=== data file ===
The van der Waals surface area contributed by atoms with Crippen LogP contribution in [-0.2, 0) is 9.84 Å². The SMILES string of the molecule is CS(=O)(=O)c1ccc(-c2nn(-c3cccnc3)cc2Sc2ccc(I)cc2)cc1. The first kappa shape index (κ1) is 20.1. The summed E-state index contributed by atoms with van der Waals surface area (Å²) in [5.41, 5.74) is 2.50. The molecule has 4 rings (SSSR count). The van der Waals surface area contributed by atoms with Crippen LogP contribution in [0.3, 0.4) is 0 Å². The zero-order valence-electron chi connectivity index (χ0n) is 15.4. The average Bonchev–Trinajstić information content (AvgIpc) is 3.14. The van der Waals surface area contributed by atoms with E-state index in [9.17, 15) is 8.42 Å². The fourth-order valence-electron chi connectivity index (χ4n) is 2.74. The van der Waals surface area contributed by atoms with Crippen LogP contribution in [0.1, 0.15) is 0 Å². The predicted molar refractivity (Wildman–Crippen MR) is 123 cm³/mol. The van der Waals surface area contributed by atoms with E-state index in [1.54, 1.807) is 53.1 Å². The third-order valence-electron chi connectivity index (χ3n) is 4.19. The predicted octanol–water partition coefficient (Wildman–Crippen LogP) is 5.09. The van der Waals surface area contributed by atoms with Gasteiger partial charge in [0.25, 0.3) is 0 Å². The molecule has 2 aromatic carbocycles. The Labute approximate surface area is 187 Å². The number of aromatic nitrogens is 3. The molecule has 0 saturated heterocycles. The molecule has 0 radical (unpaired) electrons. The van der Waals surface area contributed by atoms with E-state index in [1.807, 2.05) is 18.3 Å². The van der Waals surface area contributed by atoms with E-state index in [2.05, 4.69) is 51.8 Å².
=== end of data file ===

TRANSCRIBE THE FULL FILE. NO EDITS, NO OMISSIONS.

The van der Waals surface area contributed by atoms with Crippen LogP contribution in [-0.2, 0) is 9.84 Å². The SMILES string of the molecule is CS(=O)(=O)c1ccc(-c2nn(-c3cccnc3)cc2Sc2ccc(I)cc2)cc1. The first kappa shape index (κ1) is 20.1. The summed E-state index contributed by atoms with van der Waals surface area (Å²) in [5.41, 5.74) is 2.50. The molecule has 4 rings (SSSR count). The van der Waals surface area contributed by atoms with Crippen LogP contribution in [0.3, 0.4) is 0 Å². The zero-order valence-electron chi connectivity index (χ0n) is 15.4. The average Bonchev–Trinajstić information content (AvgIpc) is 3.14. The van der Waals surface area contributed by atoms with E-state index in [9.17, 15) is 8.42 Å². The fourth-order valence-electron chi connectivity index (χ4n) is 2.74. The van der Waals surface area contributed by atoms with Crippen LogP contribution in [0.1, 0.15) is 0 Å². The predicted molar refractivity (Wildman–Crippen MR) is 123 cm³/mol. The van der Waals surface area contributed by atoms with E-state index in [1.54, 1.807) is 53.1 Å². The third-order valence-electron chi connectivity index (χ3n) is 4.19. The predicted octanol–water partition coefficient (Wildman–Crippen LogP) is 5.09. The van der Waals surface area contributed by atoms with Gasteiger partial charge in [0.25, 0.3) is 0 Å². The molecule has 2 aromatic carbocycles. The Labute approximate surface area is 187 Å². The number of aromatic nitrogens is 3. The molecule has 0 saturated heterocycles. The molecule has 0 radical (unpaired) electrons. The van der Waals surface area contributed by atoms with E-state index in [1.807, 2.05) is 18.3 Å². The van der Waals surface area contributed by atoms with E-state index in [2.05, 4.69) is 51.8 Å².